Tips for how to spot a terrorist before it's too late

Retired FBI agent John Iannarelli offers tips for the public on spotting a terrorist.

Ex-FBI Agent Gives Tips for Spotting a Terrorist

By Lifestyle and Budget

With Americans growing more concerned about the threat of terrorism, retired FBI agent John Iannarelli offers his take on what people should watch for and how they can better protect themselves.

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“There is a number of things the public can look for. So much information has been put out there: ‘If you see something, say something.’ But nobody’s really telling us what to look for,” Iannarelli told the FOX Business Network’s Maria Bartiromo.

Iannarelli used the recent knife attack at a railway station near Munich, Germany as an example.

“What I’ve tried to do based on my law enforcement career is look at some of the things that law enforcement just accepts in general; things that law enforcement sees, but passing that information onto the general public. For example, like today, was this individual at the German train station just wandering around the area aimlessly before the attack occurred? Things that would seem out of place that might draw your attention and you’d want to notify law enforcement about,” said Iannarelli.

NYSE CEO Dick Grasso asked Iannarelli what the public should do if confronted with a situation like the attack in Germany. 

Although Iannarelli says that preventing incidents is optimal and every person and situation is different, “I always recommend, if you have the option to flee, that should be your first choice. If you can’t flee, then perhaps you are going to hide if the situation presents itself, such as if a terrorist wanders into a building. And then finally, of course if you have no choice, you can’t depend upon the mercy of a terrorist, you are going to have to fight back. But you are not going to fight back to try and win the fight. You would fight back long enough so that you could then flee,” Iannarelli said.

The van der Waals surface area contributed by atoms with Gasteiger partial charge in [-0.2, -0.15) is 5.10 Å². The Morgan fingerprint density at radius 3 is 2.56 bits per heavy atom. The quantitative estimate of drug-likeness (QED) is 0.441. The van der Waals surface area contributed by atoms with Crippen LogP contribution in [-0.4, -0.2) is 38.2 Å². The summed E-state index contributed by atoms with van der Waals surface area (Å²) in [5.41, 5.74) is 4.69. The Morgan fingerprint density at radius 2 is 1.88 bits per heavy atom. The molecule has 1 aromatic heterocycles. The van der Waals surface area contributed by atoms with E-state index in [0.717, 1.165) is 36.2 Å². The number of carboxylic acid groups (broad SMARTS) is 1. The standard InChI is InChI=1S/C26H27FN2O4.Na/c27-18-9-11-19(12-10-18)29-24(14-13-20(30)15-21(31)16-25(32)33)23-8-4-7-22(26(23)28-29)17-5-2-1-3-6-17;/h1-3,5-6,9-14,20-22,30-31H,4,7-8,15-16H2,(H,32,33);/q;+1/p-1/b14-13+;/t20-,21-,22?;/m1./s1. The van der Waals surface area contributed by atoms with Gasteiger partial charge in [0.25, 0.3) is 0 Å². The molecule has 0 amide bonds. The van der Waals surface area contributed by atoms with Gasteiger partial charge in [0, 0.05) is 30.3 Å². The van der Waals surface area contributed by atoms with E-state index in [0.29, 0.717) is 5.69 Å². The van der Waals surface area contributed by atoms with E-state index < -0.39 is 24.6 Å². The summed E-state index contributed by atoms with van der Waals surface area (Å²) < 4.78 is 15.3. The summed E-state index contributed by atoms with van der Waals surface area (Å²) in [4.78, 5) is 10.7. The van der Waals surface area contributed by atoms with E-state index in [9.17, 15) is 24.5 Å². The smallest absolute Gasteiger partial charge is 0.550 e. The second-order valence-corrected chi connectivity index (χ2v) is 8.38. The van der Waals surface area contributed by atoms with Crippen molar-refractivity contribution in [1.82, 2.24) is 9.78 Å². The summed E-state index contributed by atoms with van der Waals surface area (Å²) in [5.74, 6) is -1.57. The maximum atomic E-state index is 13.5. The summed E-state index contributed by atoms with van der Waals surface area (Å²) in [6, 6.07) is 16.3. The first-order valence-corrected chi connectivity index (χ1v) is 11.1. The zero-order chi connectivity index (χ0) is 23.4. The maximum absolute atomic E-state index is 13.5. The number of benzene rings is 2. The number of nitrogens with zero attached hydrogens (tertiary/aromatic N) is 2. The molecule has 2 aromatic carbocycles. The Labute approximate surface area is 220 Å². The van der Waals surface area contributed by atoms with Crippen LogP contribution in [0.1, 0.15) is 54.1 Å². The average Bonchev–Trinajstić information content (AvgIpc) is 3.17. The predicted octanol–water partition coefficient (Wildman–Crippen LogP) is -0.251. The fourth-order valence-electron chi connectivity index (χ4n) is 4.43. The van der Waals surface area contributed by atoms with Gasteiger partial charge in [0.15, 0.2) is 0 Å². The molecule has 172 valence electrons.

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On Americans’ doubts or concerns about speaking up about a potential threat, Iannarelli said, “We had an interesting situation the other day where a woman was on an airplane, noticed something she thought was unusual and that she reported to the airplane personnel about taking action. It turned out to be a fairly benign situation, but the reality is, the worst case scenario in that situation, there was a minor delay for the flight,” said Iannarelli.

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But FNC contributor Meghan McCain raised concerns of a potential backlash over Americans alerting authorities, such as the allegations of Islamophobia when a Texas high school student was arrested for taking apart and rebuilding a clock.

“What’s interesting with ‘clock boy’ and other situations like that, I never once heard any words regarding race, ethnicity, what country they were originally from. I heard about the facts of the situation. In my book I use the word profile, but I never once refer to it in any sense other than profiling physical activities a person is engaged in and that’s what we’re focusing on,” Iannarelli said.

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